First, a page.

Two Westhampton College students reported to campus police Saturday that a male intruder had entered their apartment around 5 a.m. and touched them on their legs.
Seniors Taylor Cousins and Alex Child, who live together in an apartment in the 2100 block of the University Forest Apartments, said they had been sleeping in their separate second-floor bedrooms when they had awoken to an intruder touching their legs.
"I was asleep, and in my dream I imagined something touching me, and then I woke up and realized that it wasn't actually a dream," Cousins said. "There was something actually touching me.
"I jerked around and I saw this silhouetted man figure bound out of my room and slam the door shut."
Cousins and Child said they had left their back door unlocked, and Cousins said she had discovered the door wide open when she had gone downstairs to investigate the apartment about an hour after the incident occurred. At that time, she discovered $16 missing.
Around the same time Cousins reported being assaulted, Child said she had felt something behind her knee. When she rolled over, she couldn't see anything but had felt a presence and heard someone leave her room. Child said she had heard the intruder run down the stairs and leave the apartment.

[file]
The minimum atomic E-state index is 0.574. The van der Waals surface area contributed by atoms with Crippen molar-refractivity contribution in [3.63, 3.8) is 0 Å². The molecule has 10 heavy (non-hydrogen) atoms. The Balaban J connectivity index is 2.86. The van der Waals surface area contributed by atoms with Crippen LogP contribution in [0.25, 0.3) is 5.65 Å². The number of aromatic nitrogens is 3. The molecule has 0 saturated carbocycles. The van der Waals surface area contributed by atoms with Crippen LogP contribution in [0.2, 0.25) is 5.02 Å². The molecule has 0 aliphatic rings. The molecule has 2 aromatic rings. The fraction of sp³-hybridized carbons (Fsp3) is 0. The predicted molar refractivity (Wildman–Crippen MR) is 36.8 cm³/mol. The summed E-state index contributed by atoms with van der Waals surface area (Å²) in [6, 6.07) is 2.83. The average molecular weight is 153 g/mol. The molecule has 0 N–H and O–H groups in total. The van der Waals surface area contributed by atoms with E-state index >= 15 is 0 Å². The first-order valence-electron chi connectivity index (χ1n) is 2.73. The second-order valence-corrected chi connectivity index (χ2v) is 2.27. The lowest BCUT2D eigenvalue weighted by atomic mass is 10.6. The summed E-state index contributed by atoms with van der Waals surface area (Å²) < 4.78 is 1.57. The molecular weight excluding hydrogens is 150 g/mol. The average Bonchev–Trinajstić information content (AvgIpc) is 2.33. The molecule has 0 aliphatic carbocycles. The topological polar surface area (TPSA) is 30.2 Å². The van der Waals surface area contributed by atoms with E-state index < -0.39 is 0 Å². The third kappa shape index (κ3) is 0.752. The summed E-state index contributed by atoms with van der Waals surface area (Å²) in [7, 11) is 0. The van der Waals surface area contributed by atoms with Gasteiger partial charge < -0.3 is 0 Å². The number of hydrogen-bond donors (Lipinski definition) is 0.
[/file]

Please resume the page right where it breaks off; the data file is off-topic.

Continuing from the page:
Both women said the intruder had been a man of average height, but could not discern anything further about the intruder because the apartment was dark.
"It wasn't just light tickling for me," Child said. "It was definitely forceful."
The next morning, the two students started comparing stories and realized that they had both experienced a similar incident several hours before.
Cousins and Child said they had had a hard time sleeping through the rest of the night. They've been bolting their doors since the incident.
Brian Eckert, director of media and public relations, said the University Police Department was urging students to lock their doors and said that there would be a heightened awareness and surveillance around campus.
No evidence suggests that Saturday's incident is related to a string of four similar incidents that occurred on campus in September 2008, Eckert said.
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